SEMESTER I SL. COURSE NO CODE THEORY 1. MA9120 2. CL9111 3. CL9112 4. CL9113 5. E1 6. E2 PRACTICAL 7. CL9116 COURSE TITLE Advanced Numerical Methods Advanced Reaction Engineering Advanced Transport Phenomena Advanced Thermodynamics Elective I Elective II Instrumental Methods of Analysis Lab TOTAL SEMESTER II SL. COURSE NO CODE THEORY 1. CL9121 2. CL9122 3. CL9123 4. E3 5. E4 6. E5 PRACTICAL 7. CL9127 COURSE TITLE Advanced Separation Processes Advanced Process Control Chemical Process Design Elective III Elective IV Elective V Seminar TOTAL L 3 3 3 3 3 3 T 0 0 0 0 0 0 P 0 0 0 0 0 0 2 2 C 3 3 3 3 3 3 1 19 L 3 3 3 3 3 3 T 1 0 0 0 0 0 P 0 0 0 0 0 0 2 2 C 4 3 3 3 3 3 1 20

0 0 18 1

0 0 18 1


SEMESTER III SL. COURSE NO CODE THEORY 1. CL9131 2. E6 3. E7 PRACTICAL 4. CL9134 COURSE TITLE Process Modeling and Simulation Elective VI Elective VII Project Work (Phase I) TOTAL L 3 3 3 0 9 T 0 0 0 0 0 P 0 0 0 12 12 C 3 3 3 6 15


Project Work (Phase II) TOTAL

0 0

0 0

24 24

12 12



SL. NO 1. 2. 3. 4. 5. 6. 7. 8.

COURSE CODE CL9151 CL9152 CL9153 CL9154 CL9155 CL9156 CL9157 CL9158

COURSE TITLE Multiphase Flow Computational Fluid Dynamics Fluidization Engineering Risk Analysis and Management Project Engineering of Process Plant Process Optimization Operations Research Total Quality Management

L 3 3 3 3 3 3 3 3

T 0 0 0 0 0 0 0 0

P 0 0 0 0 0 0 0 0

C 3 3 3 3 3 3 3 3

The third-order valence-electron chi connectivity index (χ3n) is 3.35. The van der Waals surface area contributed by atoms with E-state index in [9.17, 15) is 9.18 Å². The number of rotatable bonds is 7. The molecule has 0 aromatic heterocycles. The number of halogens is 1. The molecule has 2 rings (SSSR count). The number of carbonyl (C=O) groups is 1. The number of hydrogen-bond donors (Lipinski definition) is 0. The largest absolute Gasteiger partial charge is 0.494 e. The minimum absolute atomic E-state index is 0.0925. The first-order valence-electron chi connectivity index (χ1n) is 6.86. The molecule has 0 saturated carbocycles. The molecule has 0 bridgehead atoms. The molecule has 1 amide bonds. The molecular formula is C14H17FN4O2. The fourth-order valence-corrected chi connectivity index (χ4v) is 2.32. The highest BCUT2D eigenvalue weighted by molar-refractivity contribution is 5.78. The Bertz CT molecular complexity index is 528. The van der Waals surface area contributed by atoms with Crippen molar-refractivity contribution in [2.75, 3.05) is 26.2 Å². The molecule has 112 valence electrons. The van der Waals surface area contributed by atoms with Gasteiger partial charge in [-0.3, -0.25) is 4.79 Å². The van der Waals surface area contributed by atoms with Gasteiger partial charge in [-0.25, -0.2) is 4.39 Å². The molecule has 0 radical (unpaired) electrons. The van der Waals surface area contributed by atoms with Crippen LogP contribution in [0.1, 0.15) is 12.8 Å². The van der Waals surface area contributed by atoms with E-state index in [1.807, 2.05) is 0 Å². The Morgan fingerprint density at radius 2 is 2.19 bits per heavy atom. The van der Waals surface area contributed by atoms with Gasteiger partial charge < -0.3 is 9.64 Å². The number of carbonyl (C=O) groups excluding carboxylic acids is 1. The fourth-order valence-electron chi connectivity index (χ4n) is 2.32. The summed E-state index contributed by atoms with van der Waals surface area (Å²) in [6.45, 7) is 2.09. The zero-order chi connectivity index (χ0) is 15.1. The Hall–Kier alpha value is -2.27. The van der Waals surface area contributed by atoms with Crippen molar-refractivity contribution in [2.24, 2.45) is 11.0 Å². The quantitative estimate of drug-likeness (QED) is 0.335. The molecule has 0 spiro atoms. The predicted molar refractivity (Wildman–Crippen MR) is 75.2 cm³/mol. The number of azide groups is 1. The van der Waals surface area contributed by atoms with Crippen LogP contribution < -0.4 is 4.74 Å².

Computational Methods for Partial Differential Equations. orthogonal collocation with finite element method. step size control and estimates of error. shooting technique. S. continuation methods for multiple solutions. numerical stability. M. 1995 2. New Age Publishers. UNIT II ORDINARY DIFFERENTIAL EQUATIONS – IVPS 6 Runge Kutta Methods. Numerical Methods for Engineers. 1993. Systems of nonlinear equations . Galerkin finite element method. alternating direction explicit and implicit methods. Iyengar. B. ADI methods. UNIT IV PARTIAL DIFFERENTIAL EQUATIONS – FINITE DIFFERENCE METHOD 12 Parabolic equations – Different explicit and implicit methods. K. Galerkin finite element method. Gauss Seidel. method of lines. Kanchi.successive approximation method. ODE-IVPs coupled with algebraic equations. different explicit and implicit methods. UNIT III ORDINARY DIFFERENTIAL EQUATIONS – BVPS 12 Finite difference method. Jain. Elliptic equations – Point iterative methods. Newton Method and its variants.orthogonal collocation method. M. Curriculum 3 . R. Thomas algorithm for tridiagonal systems. solution of stiff ODEs.K. methods for improved convergence. SOR methods.SEMESTER I MA9120 ADVANCED NUMERICAL METHODS L T P C 3 1 0 4 UNIT I ALGEBRAIC EQUATIONS 6 Systems of linear equations – Jacobi. UNIT V PARTIAL DIFFERENTIAL EQUATIONS – FINITE ELEMENT METHOD 9 Partial differential equations – Finite element method . TOTAL = 60 PERIODS REFERENCES 1. orthogonal collocation method.. line iterative methods.. K. numerical stability analysis. First order hyperbolic equations – method of characteristics. Gupta. Jain. R. S. orthogonal collocation with finite element method. New Age Publishers.